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Algae + pig manure = feed + biogas

March 1, 2016
AlgaeIndustryMagazine.com

Blantyre-Farms

Edwina Beveridge, from Blantyre Farms, says her biogas system paid for itself in two and a half years. Photo: ABC News, Gregory Heap

Sean Murphy writes for ABC News Australia that pig effluent could be used to grow algae or seaweed that is fed back to pigs as part of a closed-loop system for intensive piggeries. Pig manure can also help reduce use of costly fertilizer in the process.

Researchers at Murdoch University’s Algae Research and Development Centre have proven they can grow some aquatic species on untreated pig waste, despite the high concentration of ammonium.

Centre director Dr. Navid Moheimani said algae grew naturally in harsh conditions and was a potentially protein-rich source of food for pigs and other animals. “The algae normally contains one third carbohydrate or sugar, one third protein and one third lipid,” he said. “A lot of algae do not produce a lot of cellulose, which means they are very easily digestible. The other very important thing for us is to find out what sort of other bacteria like pathogens are coming in with the feed and so we’re also testing that.”

Even if the algae were too contaminated to use as a feedstock, Dr. Moheimani said it would greatly increase the production of methane in on-farm biogas systems.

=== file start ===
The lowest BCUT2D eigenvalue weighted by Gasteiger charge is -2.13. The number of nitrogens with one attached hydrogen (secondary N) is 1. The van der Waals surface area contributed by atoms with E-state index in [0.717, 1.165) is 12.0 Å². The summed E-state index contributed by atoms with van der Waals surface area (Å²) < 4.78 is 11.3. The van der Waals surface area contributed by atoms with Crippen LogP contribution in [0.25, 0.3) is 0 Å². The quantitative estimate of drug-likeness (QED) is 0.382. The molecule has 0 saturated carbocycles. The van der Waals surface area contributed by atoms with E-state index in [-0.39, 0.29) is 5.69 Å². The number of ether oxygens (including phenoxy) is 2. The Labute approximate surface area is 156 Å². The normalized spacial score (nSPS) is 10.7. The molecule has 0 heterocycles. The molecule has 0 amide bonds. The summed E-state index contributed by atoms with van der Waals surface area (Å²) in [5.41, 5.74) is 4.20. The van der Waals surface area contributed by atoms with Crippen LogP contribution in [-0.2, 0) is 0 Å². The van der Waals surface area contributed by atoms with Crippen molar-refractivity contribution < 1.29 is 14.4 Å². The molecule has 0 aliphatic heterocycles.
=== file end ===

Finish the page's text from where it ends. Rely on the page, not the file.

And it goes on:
Biogas systems capture methane from manure, turn it into electricity and export it to the national grid. At Blantyre Farms near Young in New South Wales, Australia, they paid $1 million three years ago for such a system. Edwina Beveridge, who runs the 25,000-pig operation, said her investment paid for itself in two and a half years. “It used to cost us about $15,000 a month for electricity and gas and now we get paid about $5,000 a month for selling excess electricity,” she said.

The farm is one of seven piggeries sharing $7 million a year from the Commonwealth’s Emissions Reduction Fund for its greenhouse gas abatement through methane capture. “So not only did the biogas project make good economical sense, it’s good for the environment as well,” she said. “Who would think a pig farmer could also be a renewable energy supplier?”

Despite producing just 0.4 per cent of Australia’s greenhouse gas emissions, the pork industry has been at the forefront of research into carbon abatement and finding other profitable uses for effluent.

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